Work on constructing the installations began in 2016. Turbine supports for the farm were built in Spain, while all the components were assembled at Stord in western Norway. The floating structures comprise a steel cylinder ballasted with water and rock, which extends 78 metres beneath the sea surface and is attached to seabed with three mooring lines.[REMOVE]Fotnote: UK wind – The floating farm became operational in October 2017.

Despite the emphasis given to cost reductions, the offshore installations were three times more expensive than fixed wind turbines.[REMOVE]Fotnote: The potential of the technology was nevertheless so great that Statoil wanted to go further with it. Floating turbines gave the company an opportunity to exploit its existing offshore oil and gas expertise and to build on this. Everything beneath the waves on a wind turbine was the same as a moored oil and gas floater, and everything above represented renewable energy solutions. “It’s a perfect marriage between these two technologies,” Stephen Bull, Equinor’s former head of wind power, declared enthusiastically.[REMOVE]Fotnote:

The work has had spin-offs in Norway. In December 2017, the government announced a licensing round covering one-two areas in Norwegian waters for floating wind power in the form of a full-scale pilot farm. This is receiving support from Enova, a state-owned company which makes annual grants from a climate and energy fund. Its aim is to help reduce greenhouse gas emissions as a contribution to meeting Norway’s climate commitments for 2030, advancing innovation in energy and climate technology, and encouraging efficient power and energy consumption.[REMOVE]Fotnote: Enova was established in 2001 and was owned by the Ministry of Petroleum and Energy on behalf of the state until the first half of 2018, when it was transferred to the Ministry of Climate and the Environment. Source: Wikipedia.

One objective is to make floating wind turbines a profitable industry for Norway. Developing the technology and industrialising floater concepts would make it possible to exploit wind power in a number of ocean areas – not just shallow seas.[REMOVE]Fotnote: Dagbladet, 13 December 2017, “Flytende havvindkraft”. Almost 80 per cent of the global potential for offshore wind power lies in waters deeper than 60 metres.[REMOVE]Fotnote:

According to analyses in 2019 from the International Energy Agency (IEA), offshore wind power is set to expand substantially over the next two decades. As it becomes a growing part of electricity supply, it will help to decarbonise energy systems and reduce air pollution.[REMOVE]Fotnote: Offshore wind to become a $1 trillion industry – News – IEA.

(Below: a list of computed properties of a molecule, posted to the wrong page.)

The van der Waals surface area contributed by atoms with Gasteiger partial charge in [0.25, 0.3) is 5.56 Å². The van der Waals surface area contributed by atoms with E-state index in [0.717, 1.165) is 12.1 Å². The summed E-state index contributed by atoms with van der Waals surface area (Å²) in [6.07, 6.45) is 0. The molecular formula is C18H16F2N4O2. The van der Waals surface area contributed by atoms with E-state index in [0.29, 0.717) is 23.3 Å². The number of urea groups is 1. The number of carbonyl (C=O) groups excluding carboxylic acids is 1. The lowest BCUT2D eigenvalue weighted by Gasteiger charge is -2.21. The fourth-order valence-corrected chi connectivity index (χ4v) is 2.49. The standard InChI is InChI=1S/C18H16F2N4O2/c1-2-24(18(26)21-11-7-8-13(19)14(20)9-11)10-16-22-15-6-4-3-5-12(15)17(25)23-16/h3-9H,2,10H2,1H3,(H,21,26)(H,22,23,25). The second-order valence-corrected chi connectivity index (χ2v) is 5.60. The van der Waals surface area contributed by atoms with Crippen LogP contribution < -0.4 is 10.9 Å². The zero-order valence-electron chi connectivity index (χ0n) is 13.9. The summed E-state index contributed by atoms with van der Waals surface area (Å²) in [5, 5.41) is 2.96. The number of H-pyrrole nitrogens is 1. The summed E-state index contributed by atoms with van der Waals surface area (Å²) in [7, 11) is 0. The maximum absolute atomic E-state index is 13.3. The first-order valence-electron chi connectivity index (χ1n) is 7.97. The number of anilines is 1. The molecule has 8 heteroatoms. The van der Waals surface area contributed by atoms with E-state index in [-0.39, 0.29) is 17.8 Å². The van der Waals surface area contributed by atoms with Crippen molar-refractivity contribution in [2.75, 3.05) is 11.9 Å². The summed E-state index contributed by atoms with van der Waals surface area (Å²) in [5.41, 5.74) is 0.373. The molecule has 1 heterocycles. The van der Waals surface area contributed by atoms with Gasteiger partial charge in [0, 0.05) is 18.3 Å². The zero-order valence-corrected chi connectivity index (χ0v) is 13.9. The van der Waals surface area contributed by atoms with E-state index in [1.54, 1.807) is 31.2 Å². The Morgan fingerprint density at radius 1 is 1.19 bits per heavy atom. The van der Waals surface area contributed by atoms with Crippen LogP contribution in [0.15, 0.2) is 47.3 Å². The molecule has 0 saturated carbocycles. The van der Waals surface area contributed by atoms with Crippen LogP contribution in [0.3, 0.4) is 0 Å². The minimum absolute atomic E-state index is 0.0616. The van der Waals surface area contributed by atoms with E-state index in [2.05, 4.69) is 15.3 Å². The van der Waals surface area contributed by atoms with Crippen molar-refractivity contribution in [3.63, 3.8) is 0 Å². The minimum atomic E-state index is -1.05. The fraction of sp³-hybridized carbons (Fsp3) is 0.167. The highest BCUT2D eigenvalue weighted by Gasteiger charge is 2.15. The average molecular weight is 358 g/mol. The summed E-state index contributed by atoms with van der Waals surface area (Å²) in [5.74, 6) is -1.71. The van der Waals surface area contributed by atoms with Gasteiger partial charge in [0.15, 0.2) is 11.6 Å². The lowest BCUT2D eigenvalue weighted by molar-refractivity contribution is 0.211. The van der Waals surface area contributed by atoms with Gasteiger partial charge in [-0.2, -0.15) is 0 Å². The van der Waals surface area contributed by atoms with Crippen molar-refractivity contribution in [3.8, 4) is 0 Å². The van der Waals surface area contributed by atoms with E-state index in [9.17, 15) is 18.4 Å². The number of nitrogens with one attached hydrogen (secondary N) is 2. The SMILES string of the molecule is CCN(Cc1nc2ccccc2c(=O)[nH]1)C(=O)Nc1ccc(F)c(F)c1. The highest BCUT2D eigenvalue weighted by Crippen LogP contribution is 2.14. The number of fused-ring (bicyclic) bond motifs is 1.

Large-scale fixed wind power – Dogger Bank

Equinor’s next project in the UK is the Dogger Bank. The British government announced on 20 September 2019 that Equinor and SSE Renewables had been awarded contracts to develop three large wind farm projects in this part of the North Sea. Italy’s Eni has subsequently purchased a 20 per cent holding.

The first turbine is due to be operational in 2003, with the whole development scheduled for completion in 2026. Known historically as a rich fishing ground, the Dogger Bank will then be home to the world’s largest offshore wind farm area to date. Located 130 kilometres east of Yorkshire, it covers 1 700 square kilometres – larger than Greater London – with water depths of 20-35 metres. Due to have an operating life of up to 35 years, these projects are expected to cost GBP 9 billion and will be operated by Equinor.[REMOVE]Fotnote: They are set to deliver enough electricity to meet the needs of 4.5 million British homes.

Dogger Bank – one of Equinor’s biggest offshore wind projects. Illustration: Equinor

Technology for fixed offshore wind power has progressed since the initial projects. Turbines and rotor blades have increased in size and outputs are larger. When the first 13-megawatt turbines from General Electric start rotating in 2013, one sweep of their 220-metre rotors will generate enough electricity to operate an average UK home for two days, Equinor has said.

Because of the long distance from land, the project will be the first off Britain to use high-voltage direct current cables to transmit the electricity to land. Too much of the output would be lost if alternating current cables were used.[REMOVE]Fotnote:

The contracts awarded provide for a fixed price over the first 15 years in operation, which gives the projects a long and predictable income profile. “With very good wind conditions, shallow water and opportunities to make economies of scale, these projects are well positioned to deliver renewable energy at a low cost to British homes and companies,” Equinor CEO Eldar Sætre said in 2019.

Future in wind power

Equinor’s offshore wind power ambitions are not confined to the UK. The company has established itself in this field both off the north-western USA and in the Baltic. According to its management, the goal is to be a major global player in offshore wind power, and to increase its renewable capacity 30-fold from the 2019 level. Wind power at sea could be one of the world’s leading technologies for electricity generation. The projects in the UK have thereby been of great importance for Equinor’s future as an energy company.[REMOVE]Fotnote:

Sunset at Sheringham Shoal. Photo: Duncan Gomes